Aiming for the heart of the Damascus regime, as our media likes to say, is obviously a tipping point. The fact that the Syrian rebels took over border crossings to Turkey is another powerful indicator that the regime is unraveling. But these are not the only primary signs that we are in the final stretch of the collapse of the regime.
The sure indicator of the eventual collapse of the regime is something our media did not notice: Kurds are taking control of Syrian Kurdish towns.
Last week, the entire official administration of Koban was ousted by armed Kurds. Similar developments were reported from two other important Kurdish towns — Qamishli and Afrin — close to the Turkish border.
About three million Syrian Kurds are concentrated on a stretch of territory from the area northwest of Aleppo along the border with Turkey all the way to Iraq. In a way, the Turkish-Syrian border is the Turkish-Kurdish border.
Who are these Kurds that took over these towns?
On the surface, it is the Syrian Kurdish National Council and the West Kurdistan Popular Assembly that announced their decision to act together in the Supreme Kurdish Council. You will remember that this decision was announced on July 12 in a meeting held in Erbil under the patronage of Massoud Barzani.
The National Council is an umbrella for more than a dozen Kurdish organizations, but most of them are nothing more than signboards.
The West Kurdistan Popular Assembly is actually the Democratic Union Party [PYD], which we can call the Syrian PKK. These towns were taken over by armed PYD units, and it couldn’t be any other way as the PYD is the biggest Kurdish organization in the country. More than that, it is the only one that is truly armed. The PYD follows Abdullah Ocalan [the PKK leader imprisoned in Turkey] but gets its political strategy instructions from the Kandil Mountain base [in northern Iraq].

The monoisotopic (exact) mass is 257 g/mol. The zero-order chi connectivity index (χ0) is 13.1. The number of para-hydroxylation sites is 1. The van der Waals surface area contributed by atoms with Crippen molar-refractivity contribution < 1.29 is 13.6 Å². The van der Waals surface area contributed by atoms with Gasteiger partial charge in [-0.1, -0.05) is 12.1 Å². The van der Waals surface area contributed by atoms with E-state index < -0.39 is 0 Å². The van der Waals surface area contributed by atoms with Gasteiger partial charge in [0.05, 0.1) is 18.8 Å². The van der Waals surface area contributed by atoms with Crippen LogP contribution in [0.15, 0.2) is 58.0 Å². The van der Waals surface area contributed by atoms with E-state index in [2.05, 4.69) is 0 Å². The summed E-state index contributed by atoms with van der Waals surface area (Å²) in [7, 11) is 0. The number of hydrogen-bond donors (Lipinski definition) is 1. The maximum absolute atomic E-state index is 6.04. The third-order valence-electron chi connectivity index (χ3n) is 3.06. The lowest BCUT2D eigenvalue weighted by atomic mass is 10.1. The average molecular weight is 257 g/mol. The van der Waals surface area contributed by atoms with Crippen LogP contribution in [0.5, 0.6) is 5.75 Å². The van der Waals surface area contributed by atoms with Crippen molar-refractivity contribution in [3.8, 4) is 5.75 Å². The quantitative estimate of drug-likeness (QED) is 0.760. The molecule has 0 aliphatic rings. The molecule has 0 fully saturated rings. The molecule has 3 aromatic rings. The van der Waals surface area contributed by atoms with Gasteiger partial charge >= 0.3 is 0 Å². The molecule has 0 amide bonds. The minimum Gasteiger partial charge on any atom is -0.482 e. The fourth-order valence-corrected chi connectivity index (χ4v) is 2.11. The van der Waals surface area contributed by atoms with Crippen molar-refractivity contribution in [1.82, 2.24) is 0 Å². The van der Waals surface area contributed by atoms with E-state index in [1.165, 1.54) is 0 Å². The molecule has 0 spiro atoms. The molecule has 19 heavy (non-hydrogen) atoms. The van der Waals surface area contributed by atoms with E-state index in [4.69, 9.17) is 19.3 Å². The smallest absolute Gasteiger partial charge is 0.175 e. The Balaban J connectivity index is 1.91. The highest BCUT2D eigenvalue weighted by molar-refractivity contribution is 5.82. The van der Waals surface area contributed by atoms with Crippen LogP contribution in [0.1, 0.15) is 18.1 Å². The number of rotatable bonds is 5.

Syrian Kurds kept their distance both from the Damascus regime and the opposition, waiting for the right time. As they are now taking action to at least lay the foundations of “Kurdish autonomy,” they must have decided that the time is ripe. Note that their actions are not aimed at toppling Assad and his regime. Their actions are occurring because the regime is collapsing anyway.
For the Kurds to take over the towns they live in is actually a preemptive move before whatever new regime assumes power in Damascus. This Kurdish uprising is the beginning of a state that opposes a future Sunni Arab Syria. Their minimal goal is autonomy.
All these developments can be traced to the July 12 Erbil Declaration.
Six months ago I wrote that if this goes on, Syria will split into ethnic and sectarian entities and become a “bigger Lebanon.” This trend has not changed.
For our AKP government — which isn’t even able to resolve its own Kurdish issue and has squandered all opportunities of opening it up — a “Lebanonized Syria” is actually a “second Northern Iraq.”
A Turkey that is still in strife with its own Kurds could be forced to transfer this strife to the Syrian Kurdish region at great political, military and ethical costs. Ultimately, it could lose everything.
On the horizon for the “Second Northern Iraq” lies “Greater Kurdistan,” which will entirely encircle the southern borders of Turkey.
Now, worried by that ominous sight, a bit embarrassed with missed opportunities and to stop the bill from getting more expensive, what if our leaders say: “Let’s urgently make peace with our Kurds”? Will the PKK respond, “Why not? Let’s do it”?
It is not easy to be optimistic about this scenario.
Those at the Kandil Mountains — while waiting to see the final tally of advantages they will derive from Kurdish autonomy and how these advantages might be translated into tools for strategic bargaining — will continue to say, “The ball is in Ankara’s court.”
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